Youngstown teachers accuse CEO Mohip of unfair labor practices - News weather sports for Youngstown-Warren Ohio

Youngstown teachers accuse CEO Mohip of unfair labor practices

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The union representing Youngstown's public school teachers has gone on the attack against the district's CEO over an offer to increase wages.

The Youngstown Education Association filed an unfair labor practice charge Monday, accusing Krish Mohip of using the media to twist facts and engage in public bargaining for his benefit.

In a letter from their attorney, the union alleges the issues are not simply about raises.

They claim if they would agree to reopen the agreement now it would accelerate Mohip's ability to reopen any subject of the collective bargaining agreement such as replacing a majority of the union members, contract with a non-profit or for-profit entity to manage the operations of the school, and permanently close a school if the report card for the school year does not meet qualifications.

The allegation relates to a letter from union president Larry Ellis to Mohip on May 5 that members will not formally reopen the agreement but if Mohip chose to increase the salary by 5 percent, YEA would not challenge that decision on a non precedent setting basis.

The union alleges Mohip ignored their position to allow unilateral action for the raise and instead focused on the union's refusal to modify the labor agreement.

"Your refusal to do so, and your omission of that offer from your public comments, can only lead to the conclusion that you are simply posturing in the hope that you can embarrass the Association into acceptance of an acceleration of H.B. 70's (the law that created the CEO position) significant impact- assuming its constitutionality is upheld," reads the letter from Attorney Stanley Okusewsky III of Green, Haines and Sgambati.

School spokesperson Denise Dick says that wages or any portion of the contract cannot be changed without bargaining and the union hasn't been willing to come to the table to do that.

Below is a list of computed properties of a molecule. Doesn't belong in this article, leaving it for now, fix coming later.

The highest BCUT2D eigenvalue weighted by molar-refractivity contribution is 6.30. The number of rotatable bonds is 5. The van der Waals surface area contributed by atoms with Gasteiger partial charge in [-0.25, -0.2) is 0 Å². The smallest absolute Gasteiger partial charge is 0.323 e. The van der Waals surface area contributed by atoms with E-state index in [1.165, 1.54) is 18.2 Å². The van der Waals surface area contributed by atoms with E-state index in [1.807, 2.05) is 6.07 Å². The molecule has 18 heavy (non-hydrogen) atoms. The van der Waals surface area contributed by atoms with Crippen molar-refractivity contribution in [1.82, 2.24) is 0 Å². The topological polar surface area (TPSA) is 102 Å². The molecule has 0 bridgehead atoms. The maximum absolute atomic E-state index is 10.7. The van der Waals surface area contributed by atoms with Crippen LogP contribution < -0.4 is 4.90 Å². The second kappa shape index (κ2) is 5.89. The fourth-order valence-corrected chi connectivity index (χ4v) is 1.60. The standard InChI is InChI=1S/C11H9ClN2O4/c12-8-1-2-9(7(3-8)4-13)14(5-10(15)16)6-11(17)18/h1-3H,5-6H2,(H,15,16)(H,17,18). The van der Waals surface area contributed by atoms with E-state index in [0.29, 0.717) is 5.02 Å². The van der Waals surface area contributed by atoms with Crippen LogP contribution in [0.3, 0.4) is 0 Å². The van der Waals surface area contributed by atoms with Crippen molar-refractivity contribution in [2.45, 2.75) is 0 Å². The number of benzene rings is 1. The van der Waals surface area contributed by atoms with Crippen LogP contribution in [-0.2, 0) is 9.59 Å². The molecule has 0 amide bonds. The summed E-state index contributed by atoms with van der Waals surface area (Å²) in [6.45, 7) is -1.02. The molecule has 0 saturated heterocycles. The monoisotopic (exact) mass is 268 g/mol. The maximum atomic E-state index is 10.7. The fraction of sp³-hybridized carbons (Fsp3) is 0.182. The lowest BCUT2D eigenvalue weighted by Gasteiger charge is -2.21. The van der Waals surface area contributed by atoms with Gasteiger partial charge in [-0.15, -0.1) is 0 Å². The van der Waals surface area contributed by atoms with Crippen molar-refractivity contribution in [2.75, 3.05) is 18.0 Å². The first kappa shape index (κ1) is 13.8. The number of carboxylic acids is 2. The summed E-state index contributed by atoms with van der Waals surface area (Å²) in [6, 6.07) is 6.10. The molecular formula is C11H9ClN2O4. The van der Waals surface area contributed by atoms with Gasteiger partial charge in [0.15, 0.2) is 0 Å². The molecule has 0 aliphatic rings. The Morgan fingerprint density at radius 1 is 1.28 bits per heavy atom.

Regarding unilateral action, Mohip wrote in a letter to Ellis on May 10 that "The only way to increase the pay of our teachers and improve retention is to update that part of the contract with YEA."

Dick says they are talking to attorneys and weighing what to do about the charge.

She claims a union representative first brought up the issue of teachers' wages being one of the lowest paid groups in the county in the Vindicator in January. 

Meanwhile the union's complaint details allegations Mohip went to YEA President Larry Ellis on or about April 6, proposing all management rights be granted in exchange for an increase in salary. 

Then on or about April 18, the allegation states Mohip clarified the raise would be 5 percent but threatened if the union did not accept the offer, he would go to the media and release the information.

The allegation goes on to quote Mohip's editorial in the Vindicator on April 23 stating that the union is unwilling to open the contract in order to raise salaries.

Mohip's letter to Ellis about the proposed raise on May 4 spelled out "I ask for nothing in return for this increase except continued hard work and dedication." 

After Mohip's last letter to Ellis May 10, several news articles were written. They were included in the complaint with Mohip's comments to the media.

Paula Valentini, YEA vice president, said "The Youngstown Education Association is open to meeting with Mr. Mohip, but we will not bargain in public." She referred all comments to come from the union's attorney, who could not be reached Monday night.

The YEA's unfair labor practice complaint can be read below

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